Special mention should be made to the new gadgets on offer. While players used to have access to cores that would allow them to perform abilities in Halo 4, the idea was dropped for Halo 5. Now the chief can unlock several special abilities he can swap in the campaign. The best, and first unlock, is the grappling hook. No one realised they wanted the chief to swing around like a giant metal spider-man. Now they do. The gadgets use is fluid and, frankly, if this were the only addition it would have been enough.
The Banished make sure to show the intelligent AI that the series has become famous for. They will make use of the environment to flank the chief and show a definite improvement to Halo 5’s less interesting opponents. Another, slightly odd, addition is the inclusion of boss fights. These range from interesting to slightly tedious, and occasionally completely redundant. The game often introduces enemies of interest that the player can kill for more renown. At first, this is a challenge, but once you unlock flying vehicles it becomes completely pointless. This renown is used for unlocking new items and vehicles at the firebase but there are more events than there are items to unlock. Frankly, there isn’t much reason to bother doing all of the events other than to sate the completionist.
Multiplayer is one of the more…concerning reworks. First things first, the progression at launch sucked. There are no two ways about it. However, 343 is working to improve this and the unlock system is showing signs of improvement. Thankfully the card and battlepoint system have been tweaked to make it less pay to win. Other than that, there isn't really much to say. Shoot your friends in well-designed maps and have fun. The gadgets are more limited online, which is a shame, but it makes sense for balancing purposes.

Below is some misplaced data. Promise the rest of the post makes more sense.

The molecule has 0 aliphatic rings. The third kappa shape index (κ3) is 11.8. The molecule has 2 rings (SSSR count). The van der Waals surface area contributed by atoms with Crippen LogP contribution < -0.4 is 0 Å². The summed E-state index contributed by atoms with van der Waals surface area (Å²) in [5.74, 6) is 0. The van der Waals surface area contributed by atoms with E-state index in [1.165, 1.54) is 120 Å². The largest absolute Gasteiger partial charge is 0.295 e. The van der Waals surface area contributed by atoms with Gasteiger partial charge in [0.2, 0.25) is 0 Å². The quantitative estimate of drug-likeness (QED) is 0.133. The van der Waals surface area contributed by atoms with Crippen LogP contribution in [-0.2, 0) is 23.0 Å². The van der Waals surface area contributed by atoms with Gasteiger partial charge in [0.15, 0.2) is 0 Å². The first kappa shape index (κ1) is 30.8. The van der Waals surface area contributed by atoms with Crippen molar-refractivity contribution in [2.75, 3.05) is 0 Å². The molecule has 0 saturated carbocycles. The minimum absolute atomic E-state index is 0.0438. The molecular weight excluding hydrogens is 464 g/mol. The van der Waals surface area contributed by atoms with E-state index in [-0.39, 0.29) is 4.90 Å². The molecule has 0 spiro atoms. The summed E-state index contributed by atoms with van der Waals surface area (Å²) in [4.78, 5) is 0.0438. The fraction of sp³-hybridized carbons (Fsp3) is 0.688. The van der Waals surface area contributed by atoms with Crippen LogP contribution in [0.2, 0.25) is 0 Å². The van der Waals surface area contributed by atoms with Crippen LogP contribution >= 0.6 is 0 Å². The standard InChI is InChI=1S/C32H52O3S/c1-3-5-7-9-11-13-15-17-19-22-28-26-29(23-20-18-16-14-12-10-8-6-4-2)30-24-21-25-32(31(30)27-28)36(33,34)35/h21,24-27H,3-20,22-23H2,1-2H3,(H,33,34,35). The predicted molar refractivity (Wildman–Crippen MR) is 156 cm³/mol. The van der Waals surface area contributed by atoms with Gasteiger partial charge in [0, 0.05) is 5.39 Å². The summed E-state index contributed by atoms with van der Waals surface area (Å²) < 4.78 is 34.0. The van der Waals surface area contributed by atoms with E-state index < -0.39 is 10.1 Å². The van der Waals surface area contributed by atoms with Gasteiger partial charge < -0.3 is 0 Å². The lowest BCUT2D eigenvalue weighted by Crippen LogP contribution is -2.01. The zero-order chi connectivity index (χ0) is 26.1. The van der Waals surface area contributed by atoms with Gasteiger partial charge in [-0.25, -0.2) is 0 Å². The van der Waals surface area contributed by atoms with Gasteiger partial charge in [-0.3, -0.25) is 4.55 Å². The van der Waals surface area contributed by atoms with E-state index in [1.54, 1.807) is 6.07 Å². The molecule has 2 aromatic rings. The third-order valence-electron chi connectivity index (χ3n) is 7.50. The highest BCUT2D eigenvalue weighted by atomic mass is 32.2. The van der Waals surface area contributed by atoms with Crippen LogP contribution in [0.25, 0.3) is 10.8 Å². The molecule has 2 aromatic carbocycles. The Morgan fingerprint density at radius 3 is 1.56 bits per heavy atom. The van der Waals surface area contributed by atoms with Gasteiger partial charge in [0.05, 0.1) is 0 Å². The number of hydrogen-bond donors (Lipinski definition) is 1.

Halo Infinite is a weird game but by no means a bad one. While it is new ground for the series, and for the company, there are only a few mistakes. A few things are missing for old school fans, there are no real cinematic battles for the player to engage in for instance and the marines are really little more than window dressing. However, for everything missing there is something that is done right. The gadgets are exciting and fun to use, the combat is fluid and the story is entertaining despite its weird timeline.
This game offers something for everyone, new fans and old. While there are mistakes none of them takes away from the main experience. Also, and this is a really important point, the Weapon (new AI) is an amazing character and, frankly, super adorable. So let’s all go and finish the fight, just not the fight we were expecting.